Allergic interstitial nephritis (AIN) is the most common form of acute interstitial nephritis. It is most often caused by exposure to a drug. AIN is often associated with an acute decline in renal function and may be associated with permanent renal insufficiency. The hallmark pathologic finding of AIN is a marked inflammatory infiltrate of the renal interstitium. The classic clinical picture of AIN (i.e., fever, rash, eosinophilia) was well-described with the use of methicillin, which caused AIN in approximately 17% of cases. Identification and discontinuation of the offending medication have been the mainstays of treatment, with conflicting evidence regarding the benefit of steroid treatment.
AIN is most often caused by drug therapy (70% to 75% of cases), with antibiotics such as penicillins, cephalosporins, rifampin, sulfonamides, and ciprofloxacin accounting for about 30% to 49% of drug-induced cases. The most common class of medications causing AIN are NSAIDS. Other commonly implicated drugs include indinavir, proton pump inhibitors (particularly lansoprazole and omeprazole), allopurinol, 5-aminosalicylates, diuretics, and cimetidine. Numerous case reports in the literature regarding other medication culprits demonstrate the need for ongoing consideration of AIN as a potential cause of worsening renal function after initiation of drug therapy. Polypharmacy, particularly in the elderly population, has made the identification of the causative agent challenging in many cases.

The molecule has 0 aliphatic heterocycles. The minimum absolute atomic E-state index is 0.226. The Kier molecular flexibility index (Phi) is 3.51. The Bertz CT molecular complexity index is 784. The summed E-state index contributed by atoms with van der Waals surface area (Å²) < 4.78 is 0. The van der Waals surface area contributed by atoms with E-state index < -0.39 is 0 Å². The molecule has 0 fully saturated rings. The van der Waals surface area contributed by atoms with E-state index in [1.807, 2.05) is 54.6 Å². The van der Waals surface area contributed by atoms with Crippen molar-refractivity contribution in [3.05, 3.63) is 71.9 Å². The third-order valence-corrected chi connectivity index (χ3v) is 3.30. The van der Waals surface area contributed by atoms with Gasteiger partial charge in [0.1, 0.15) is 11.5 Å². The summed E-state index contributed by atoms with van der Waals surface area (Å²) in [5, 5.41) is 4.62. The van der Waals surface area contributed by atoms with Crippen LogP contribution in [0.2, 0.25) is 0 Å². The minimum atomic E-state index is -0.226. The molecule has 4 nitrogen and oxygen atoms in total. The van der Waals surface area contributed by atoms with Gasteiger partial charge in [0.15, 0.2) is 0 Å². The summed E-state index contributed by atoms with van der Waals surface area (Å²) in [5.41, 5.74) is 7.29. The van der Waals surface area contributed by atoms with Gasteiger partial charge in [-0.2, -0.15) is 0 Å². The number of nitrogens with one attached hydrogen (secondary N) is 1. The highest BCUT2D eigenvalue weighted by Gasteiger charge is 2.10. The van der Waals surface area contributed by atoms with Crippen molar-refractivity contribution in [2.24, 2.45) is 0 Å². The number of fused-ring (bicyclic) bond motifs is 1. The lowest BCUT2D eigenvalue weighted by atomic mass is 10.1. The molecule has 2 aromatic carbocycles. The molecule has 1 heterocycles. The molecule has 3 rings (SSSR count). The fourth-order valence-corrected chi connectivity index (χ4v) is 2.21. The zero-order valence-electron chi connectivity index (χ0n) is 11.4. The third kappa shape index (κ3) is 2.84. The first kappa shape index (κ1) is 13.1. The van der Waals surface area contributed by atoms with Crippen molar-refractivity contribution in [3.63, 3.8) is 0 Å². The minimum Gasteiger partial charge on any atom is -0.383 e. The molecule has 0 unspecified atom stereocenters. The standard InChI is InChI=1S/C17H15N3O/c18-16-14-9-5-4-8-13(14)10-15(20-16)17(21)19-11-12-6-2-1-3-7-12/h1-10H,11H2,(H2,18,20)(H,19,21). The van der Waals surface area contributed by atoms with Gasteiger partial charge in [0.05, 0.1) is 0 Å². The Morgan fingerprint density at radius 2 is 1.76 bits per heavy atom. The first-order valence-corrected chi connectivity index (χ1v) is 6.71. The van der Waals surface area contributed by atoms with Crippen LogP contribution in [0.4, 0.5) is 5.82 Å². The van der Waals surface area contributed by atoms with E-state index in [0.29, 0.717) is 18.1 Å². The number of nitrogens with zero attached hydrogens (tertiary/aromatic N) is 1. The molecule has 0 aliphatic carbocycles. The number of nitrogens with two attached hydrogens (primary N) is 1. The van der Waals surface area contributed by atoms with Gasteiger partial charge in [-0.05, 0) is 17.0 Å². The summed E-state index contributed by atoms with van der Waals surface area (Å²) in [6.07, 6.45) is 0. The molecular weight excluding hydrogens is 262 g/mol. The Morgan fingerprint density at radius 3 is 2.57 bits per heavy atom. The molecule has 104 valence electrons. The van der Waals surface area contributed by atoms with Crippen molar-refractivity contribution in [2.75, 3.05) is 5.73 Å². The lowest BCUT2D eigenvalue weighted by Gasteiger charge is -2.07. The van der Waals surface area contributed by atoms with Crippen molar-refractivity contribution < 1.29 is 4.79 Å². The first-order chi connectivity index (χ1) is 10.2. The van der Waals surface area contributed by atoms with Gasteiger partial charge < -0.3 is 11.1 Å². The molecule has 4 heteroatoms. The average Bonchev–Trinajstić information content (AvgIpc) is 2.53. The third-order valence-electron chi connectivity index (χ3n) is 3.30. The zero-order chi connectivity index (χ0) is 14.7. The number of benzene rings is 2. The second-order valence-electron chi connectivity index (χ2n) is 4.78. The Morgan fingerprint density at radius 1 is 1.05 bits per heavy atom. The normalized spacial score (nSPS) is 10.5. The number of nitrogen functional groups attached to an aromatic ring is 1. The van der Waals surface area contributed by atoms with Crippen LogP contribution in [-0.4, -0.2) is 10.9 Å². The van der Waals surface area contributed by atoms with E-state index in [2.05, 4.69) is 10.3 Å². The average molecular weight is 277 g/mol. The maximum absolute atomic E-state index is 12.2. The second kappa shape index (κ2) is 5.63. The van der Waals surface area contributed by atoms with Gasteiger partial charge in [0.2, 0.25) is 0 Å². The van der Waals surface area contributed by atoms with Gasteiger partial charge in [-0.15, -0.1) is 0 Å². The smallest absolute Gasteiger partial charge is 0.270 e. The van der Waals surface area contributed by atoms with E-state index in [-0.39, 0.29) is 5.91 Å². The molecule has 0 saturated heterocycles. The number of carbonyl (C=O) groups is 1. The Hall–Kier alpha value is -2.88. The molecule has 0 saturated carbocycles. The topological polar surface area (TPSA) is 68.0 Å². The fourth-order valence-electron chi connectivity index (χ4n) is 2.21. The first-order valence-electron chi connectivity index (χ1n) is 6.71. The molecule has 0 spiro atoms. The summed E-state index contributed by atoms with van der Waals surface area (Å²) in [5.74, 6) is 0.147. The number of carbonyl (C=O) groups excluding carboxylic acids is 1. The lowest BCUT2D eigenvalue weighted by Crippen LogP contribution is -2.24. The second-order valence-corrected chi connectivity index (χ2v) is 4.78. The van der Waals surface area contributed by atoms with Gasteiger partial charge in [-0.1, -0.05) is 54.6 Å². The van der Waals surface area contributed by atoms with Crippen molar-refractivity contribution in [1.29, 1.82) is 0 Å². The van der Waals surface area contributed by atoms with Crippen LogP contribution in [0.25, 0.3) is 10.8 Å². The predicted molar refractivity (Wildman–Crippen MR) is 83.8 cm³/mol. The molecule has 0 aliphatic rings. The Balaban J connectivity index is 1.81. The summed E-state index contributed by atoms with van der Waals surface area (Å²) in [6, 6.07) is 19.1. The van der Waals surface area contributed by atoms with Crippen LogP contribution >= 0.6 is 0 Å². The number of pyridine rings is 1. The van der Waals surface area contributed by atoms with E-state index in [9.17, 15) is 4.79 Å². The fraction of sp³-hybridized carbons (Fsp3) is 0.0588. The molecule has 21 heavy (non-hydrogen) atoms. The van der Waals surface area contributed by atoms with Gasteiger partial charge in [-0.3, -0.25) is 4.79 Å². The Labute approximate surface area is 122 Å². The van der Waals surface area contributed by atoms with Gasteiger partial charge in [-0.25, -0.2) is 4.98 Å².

The frequency of AIN is likely underestimated, as the diagnosis can only be definitively confirmed with biopsy evaluation. Renal biopsies are often deferred as a clinical suspicion often guides therapy. In addition, older adults subject to polypharmacy are more likely to develop AIN but may not be considered good candidates for a renal biopsy. Given the lack of strong evidence to pursue immunosuppressant therapy, it is often the case that a biopsy would not change the treatment plan beyond discontinuing the likely offending agent. When evaluating renal biopsies performed for acute kidney injury, interstitial nephritis was noted in 13% to 18% of cases.
AIN is characterized by an inflammatory infiltrate in the renal interstitium. The classic clinical triad of rash, fever, and eosinophilia is only present in about 10% of cases. Worsening renal function, eosinophilia (about 30% of cases), eosinophiluria, WBCs in the urine, proteinuria (typically non-nephrotic), and evidence of tubular injury (e.g., high fractional excretion of sodium, Fanconi syndrome) are common laboratory findings.